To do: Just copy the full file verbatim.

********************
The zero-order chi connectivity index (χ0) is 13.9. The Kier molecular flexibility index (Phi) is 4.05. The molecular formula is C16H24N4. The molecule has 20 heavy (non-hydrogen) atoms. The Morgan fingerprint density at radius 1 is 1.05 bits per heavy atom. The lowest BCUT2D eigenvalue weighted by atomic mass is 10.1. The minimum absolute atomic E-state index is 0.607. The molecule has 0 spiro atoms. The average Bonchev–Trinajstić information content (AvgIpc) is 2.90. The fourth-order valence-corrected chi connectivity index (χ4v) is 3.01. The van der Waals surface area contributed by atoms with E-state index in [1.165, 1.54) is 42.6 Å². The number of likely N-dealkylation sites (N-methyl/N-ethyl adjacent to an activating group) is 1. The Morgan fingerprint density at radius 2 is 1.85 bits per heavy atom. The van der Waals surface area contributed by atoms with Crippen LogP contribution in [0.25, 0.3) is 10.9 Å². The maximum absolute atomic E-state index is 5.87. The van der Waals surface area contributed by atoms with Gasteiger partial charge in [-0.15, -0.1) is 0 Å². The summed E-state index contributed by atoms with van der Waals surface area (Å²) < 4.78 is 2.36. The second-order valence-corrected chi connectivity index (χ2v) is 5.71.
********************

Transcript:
The zero-order chi connectivity index (χ0) is 13.9. The Kier molecular flexibility index (Phi) is 4.05. The molecular formula is C16H24N4. The molecule has 20 heavy (non-hydrogen) atoms. The Morgan fingerprint density at radius 1 is 1.05 bits per heavy atom. The lowest BCUT2D eigenvalue weighted by atomic mass is 10.1. The minimum absolute atomic E-state index is 0.607. The molecule has 0 spiro atoms. The average Bonchev–Trinajstić information content (AvgIpc) is 2.90. The fourth-order valence-corrected chi connectivity index (χ4v) is 3.01. The van der Waals surface area contributed by atoms with E-state index in [1.165, 1.54) is 42.6 Å². The number of likely N-dealkylation sites (N-methyl/N-ethyl adjacent to an activating group) is 1. The Morgan fingerprint density at radius 2 is 1.85 bits per heavy atom. The van der Waals surface area contributed by atoms with Crippen LogP contribution in [0.25, 0.3) is 10.9 Å². The maximum absolute atomic E-state index is 5.87. The van der Waals surface area contributed by atoms with Gasteiger partial charge in [-0.15, -0.1) is 0 Å². The summed E-state index contributed by atoms with van der Waals surface area (Å²) < 4.78 is 2.36. The second-order valence-corrected chi connectivity index (χ2v) is 5.71.